Chapter & verse: Ephesians 1:22
What sort of king is Christ? asks Rosalind Selby
In the last two weeks before the end of the lectionary year, the readings set have the theme of Christ the King. I’ve chosen the Ephesians reading for 22 November.
Christ the King. Christ our King? Christ what sort of King? Christ, King over ‘all things’? What does this mean for us? What does it mean for ‘all things’?
With an interest in ecological readings of the Bible, I notice that here in Ephesians, and in Colossians (1:20), the reign of Christ is for all creation. Similarly, the final reign of Christ, when God has rolled up history and embraced it into God’s self, is for all creation. Where much of Scripture is focussed on human beings’ relationship with God, and the love and mercy shown to us, there are, as it were, bookends that tell a story of all creation’s place in this.
Genesis 1 paints a beautiful picture of a creating God in conversation with other-than-human creation. God speaks each element of creation into being and calls it ‘good’, in appreciation of what she has become. This cannot, at this point, be good for humankind’s purpose, because we are not in the picture. ‘Good’ could be aesthetically good, good in itself, good in relationship with her Creator, or all of these: God revelled in all the other-than-human things God was making.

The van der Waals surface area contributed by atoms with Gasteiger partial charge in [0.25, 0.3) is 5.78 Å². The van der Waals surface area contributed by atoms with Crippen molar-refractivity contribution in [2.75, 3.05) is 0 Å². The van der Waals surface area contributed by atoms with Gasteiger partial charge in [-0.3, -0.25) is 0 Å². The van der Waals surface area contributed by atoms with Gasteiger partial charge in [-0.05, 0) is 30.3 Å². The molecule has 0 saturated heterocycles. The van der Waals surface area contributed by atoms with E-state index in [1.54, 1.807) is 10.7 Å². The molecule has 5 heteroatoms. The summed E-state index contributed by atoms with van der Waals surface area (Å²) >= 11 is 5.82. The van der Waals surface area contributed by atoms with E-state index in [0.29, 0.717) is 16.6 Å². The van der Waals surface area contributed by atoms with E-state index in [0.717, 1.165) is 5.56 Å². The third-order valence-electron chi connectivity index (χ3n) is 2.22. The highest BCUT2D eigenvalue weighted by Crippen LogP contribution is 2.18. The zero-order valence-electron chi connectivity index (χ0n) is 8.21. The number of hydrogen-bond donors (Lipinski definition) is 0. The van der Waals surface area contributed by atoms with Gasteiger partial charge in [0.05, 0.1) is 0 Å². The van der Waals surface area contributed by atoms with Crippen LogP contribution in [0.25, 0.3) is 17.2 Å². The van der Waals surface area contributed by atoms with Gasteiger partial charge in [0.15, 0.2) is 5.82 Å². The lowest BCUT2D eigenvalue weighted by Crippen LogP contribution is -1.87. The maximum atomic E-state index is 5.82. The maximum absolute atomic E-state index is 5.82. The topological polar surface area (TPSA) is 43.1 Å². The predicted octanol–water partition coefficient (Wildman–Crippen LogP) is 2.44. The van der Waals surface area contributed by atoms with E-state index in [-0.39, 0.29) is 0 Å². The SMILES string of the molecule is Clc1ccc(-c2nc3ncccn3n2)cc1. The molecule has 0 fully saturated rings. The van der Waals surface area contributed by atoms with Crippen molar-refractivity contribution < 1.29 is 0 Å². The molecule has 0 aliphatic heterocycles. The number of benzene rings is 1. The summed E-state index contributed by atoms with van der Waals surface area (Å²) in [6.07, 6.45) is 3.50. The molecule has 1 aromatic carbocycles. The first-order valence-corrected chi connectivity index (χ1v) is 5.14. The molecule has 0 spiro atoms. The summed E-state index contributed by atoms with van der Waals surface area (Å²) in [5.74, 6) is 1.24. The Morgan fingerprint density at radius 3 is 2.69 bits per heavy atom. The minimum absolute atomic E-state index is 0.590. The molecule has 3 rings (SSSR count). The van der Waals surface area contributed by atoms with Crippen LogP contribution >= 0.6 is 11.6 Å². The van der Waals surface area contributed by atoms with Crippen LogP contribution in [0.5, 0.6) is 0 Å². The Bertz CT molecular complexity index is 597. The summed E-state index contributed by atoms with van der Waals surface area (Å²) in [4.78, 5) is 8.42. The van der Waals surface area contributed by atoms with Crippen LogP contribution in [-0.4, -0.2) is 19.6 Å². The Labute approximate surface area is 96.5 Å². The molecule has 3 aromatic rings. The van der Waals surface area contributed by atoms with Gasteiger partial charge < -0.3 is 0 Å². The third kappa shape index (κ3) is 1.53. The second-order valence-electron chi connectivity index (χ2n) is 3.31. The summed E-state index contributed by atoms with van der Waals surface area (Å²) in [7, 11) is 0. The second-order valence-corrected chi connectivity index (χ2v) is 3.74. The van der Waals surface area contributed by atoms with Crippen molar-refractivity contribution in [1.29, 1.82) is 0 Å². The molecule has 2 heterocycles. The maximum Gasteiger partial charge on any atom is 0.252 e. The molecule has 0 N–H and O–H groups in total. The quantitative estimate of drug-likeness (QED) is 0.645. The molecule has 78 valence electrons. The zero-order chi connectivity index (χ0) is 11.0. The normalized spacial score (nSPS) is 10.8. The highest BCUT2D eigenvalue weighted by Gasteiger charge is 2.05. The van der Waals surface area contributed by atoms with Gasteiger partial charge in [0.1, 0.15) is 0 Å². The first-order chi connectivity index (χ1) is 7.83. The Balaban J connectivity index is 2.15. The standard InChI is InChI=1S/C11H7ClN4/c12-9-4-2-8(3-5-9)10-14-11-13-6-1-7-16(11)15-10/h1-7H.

We have this picture of Christ’s kingship of ‘all things’ when, once again, what was good and appreciated by the Creator is valued and has a place in the final kingdom. That must mean that, with all the harm humankind has done to what God saw was good (as Paul suggests in Romans 8), creation can sigh as she waits for her redemption just as much as we do.
What a year this has been. Two of its most significant features make me reflect afresh on what creation-kingship for the Church means.
Is Christ the king of the coronavirus? What a question! But it’s not a question that’s peculiar to the virus…
Rosalind Selby is Principal of Northern College, Manchester
This is an extract from an article published in the November 2020 edition of Reform